Genre: Non-Fiction, History
Published by Monthly Review Press
I bought this for my research paper, sometimes I do research papers as an excuse to read non-fiction I’ve been wanting to read. But that’s sort of a lie because I did write a paper on Genghis Khan and I had to read Jack Weatherford’s Genghis Khan and the Making of the Modern World which was boring, the way he wrote it was, I don’t understand why his telling is so popular. And the font was so tiny I would need a magnifying glass, especially at that time because my glasses were way past my prescription, when I got my new glasses finally, the world was so clear and sparkly. My main point is that non-fiction is a genre of literature that I find hard to read due to the way it’s written, I usually prefer historical fiction that is well researched. How do you know if a historical fiction book is well researched and not biased? Does this historical fiction novel sound like a White supremacist wrote it? Are there gadgets and clothing being described that don’t fit the time period? That’s something you can briefly Google, but Google shouldn’t be your main historical source. This is a whole different topic altogether, but it’s also one of the reasons why I’ve been wanting to read more non-fiction, to learn in more accurate and pinned down terms.
Before I even talk about this, here is the definition of Discourse:
communication of thought by words; talk; conversation:
earnest and intelligent discourse.
a formal discussion of a subject in speech or writing, as a dissertation, treatise, sermon, etc.
Linguistics. any unit of connected speech or writing longer than a sentence.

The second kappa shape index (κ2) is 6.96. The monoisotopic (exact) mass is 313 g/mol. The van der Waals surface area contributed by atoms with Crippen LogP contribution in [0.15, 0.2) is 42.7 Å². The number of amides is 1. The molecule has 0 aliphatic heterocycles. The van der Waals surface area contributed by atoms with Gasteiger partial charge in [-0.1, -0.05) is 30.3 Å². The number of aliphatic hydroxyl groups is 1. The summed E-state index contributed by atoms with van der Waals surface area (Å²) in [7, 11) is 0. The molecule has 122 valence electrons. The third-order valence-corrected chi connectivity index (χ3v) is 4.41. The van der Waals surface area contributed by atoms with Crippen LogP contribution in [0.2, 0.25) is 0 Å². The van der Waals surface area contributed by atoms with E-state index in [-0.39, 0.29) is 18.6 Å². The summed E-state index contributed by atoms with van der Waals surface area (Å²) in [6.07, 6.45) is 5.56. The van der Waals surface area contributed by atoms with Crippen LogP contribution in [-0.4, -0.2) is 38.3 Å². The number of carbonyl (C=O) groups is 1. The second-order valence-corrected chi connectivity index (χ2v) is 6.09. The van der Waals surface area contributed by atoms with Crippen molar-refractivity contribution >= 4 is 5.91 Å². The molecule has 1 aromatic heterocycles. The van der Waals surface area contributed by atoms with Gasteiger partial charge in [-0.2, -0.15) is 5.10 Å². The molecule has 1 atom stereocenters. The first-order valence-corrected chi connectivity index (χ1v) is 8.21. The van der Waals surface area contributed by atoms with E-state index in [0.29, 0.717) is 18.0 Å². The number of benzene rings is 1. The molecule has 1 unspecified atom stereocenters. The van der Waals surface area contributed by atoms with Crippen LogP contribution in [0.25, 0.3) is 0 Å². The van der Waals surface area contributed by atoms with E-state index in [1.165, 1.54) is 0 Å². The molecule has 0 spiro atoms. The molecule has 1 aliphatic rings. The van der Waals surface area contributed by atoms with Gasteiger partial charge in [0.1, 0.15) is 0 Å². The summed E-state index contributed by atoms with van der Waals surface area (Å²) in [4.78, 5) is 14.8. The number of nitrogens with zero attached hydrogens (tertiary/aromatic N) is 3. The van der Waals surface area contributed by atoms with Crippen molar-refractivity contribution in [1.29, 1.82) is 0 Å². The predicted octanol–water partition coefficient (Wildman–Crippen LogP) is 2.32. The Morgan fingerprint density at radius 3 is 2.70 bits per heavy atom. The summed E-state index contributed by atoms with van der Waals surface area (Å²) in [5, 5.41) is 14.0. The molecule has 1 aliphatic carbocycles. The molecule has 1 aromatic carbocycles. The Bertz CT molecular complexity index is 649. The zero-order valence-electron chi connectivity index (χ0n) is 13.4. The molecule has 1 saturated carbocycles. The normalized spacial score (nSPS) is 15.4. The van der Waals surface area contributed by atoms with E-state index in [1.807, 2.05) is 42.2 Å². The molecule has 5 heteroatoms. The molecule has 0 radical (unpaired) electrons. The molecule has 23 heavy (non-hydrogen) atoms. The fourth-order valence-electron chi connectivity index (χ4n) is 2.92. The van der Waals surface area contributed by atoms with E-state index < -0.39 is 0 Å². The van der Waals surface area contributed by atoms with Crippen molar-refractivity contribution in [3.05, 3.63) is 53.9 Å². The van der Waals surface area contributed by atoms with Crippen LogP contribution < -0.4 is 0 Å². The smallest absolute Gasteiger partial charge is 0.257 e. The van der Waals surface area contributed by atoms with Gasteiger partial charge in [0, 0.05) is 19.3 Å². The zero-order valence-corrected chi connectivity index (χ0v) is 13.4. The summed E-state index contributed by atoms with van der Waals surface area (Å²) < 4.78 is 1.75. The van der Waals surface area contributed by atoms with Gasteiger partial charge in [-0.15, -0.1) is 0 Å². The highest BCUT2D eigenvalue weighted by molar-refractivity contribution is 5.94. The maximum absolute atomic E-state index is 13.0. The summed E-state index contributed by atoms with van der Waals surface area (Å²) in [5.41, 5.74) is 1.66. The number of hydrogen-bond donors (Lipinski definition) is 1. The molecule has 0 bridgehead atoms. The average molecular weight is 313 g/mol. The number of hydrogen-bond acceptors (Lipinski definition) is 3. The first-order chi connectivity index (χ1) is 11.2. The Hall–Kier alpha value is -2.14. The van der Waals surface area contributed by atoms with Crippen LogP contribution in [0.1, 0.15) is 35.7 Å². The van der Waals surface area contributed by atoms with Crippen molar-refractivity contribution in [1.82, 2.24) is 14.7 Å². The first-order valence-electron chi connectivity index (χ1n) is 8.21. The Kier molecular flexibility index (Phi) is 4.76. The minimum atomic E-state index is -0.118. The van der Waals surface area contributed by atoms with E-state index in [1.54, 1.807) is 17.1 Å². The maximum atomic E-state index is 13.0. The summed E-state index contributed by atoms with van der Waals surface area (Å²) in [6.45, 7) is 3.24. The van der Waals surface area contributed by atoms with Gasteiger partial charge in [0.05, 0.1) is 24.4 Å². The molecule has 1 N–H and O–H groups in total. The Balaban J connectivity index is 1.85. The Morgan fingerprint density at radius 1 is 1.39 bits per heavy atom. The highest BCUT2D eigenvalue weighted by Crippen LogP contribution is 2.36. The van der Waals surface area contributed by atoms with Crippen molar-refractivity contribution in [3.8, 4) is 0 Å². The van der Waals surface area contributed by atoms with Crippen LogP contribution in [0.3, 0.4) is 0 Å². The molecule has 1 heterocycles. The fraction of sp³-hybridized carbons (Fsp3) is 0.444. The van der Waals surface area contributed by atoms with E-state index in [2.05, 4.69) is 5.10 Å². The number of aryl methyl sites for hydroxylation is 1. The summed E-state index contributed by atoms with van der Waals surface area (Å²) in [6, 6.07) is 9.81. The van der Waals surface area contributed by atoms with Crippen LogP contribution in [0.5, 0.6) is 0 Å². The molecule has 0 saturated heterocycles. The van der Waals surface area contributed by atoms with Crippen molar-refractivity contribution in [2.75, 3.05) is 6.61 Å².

I honestly wasn’t sure what that meant at first and it’s something that I quite commonly see for books about topics that pertain to society. And colonialism is something that affects us in ways we’re not even aware of sometimes, especially if you’re not a privileged White dude.
I honestly feel odd reviewing this, because how do you review this? I know colonialism affects me in my life too, maybe not in a very obvious way, but more in my self-hatred as a kid that still continues on even now. As I became exposed to social justice and began learning about racism in a way you would never learn in school, I notice even amongst family members and people I go to school with, even I have perpetuated it at some point, we all do, things such as Colorism, Anti-Blackness. You notice internalized racism in yourself and everyone else. And what causes that? Some of those things are colonialism and White supremacy. But you as an individual have to learn, take it all down or deconstruct it, in order to overcome it, and it’s a lifetime’s amount of work.
Discourse on Colonialism is a brilliant starter to learn about how it affects people and how the colonizers treat the colonized. It’s not necessarily handy for learning what colonialism is, but it’s handy for knowing how it affects people, especially Black people.
This book is literally the first book I’ve ever read where I didn’t skip the introduction or notes written by Robin D.G. Kelley. He writes his analysis of the book and talks about Aimé Césaire’s life and his start of the Négritude movement. So that part was interesting because I know absolutely nothing about this guy. I haven’t heard of him til I found and bought this book. And his life sounds fascinating to me.
Césaire was a poet and this was also translated from French and came around in 1950. The writing is beautiful and witty, probably because Césaire writes beautiful poetry I would like to read sometime soon. His writing is delicate yet strong and sarcastic. I’m not sure if it’s because of the time period, the French language, or because he’s brilliant, But this is what I’m talking about, this non-fiction is the type of non-fiction I like. A narrative from the author’s mind. Especially when he brings in other writer’s works and critiques them and calls out their racism, he is a powerful writer. Of course, I had to underline a lot of sentences, not only for research, but also because I liked them. And well, this is a very popular non-fiction book so what I’m saying isn’t much different. It’s brilliant and fills the mind.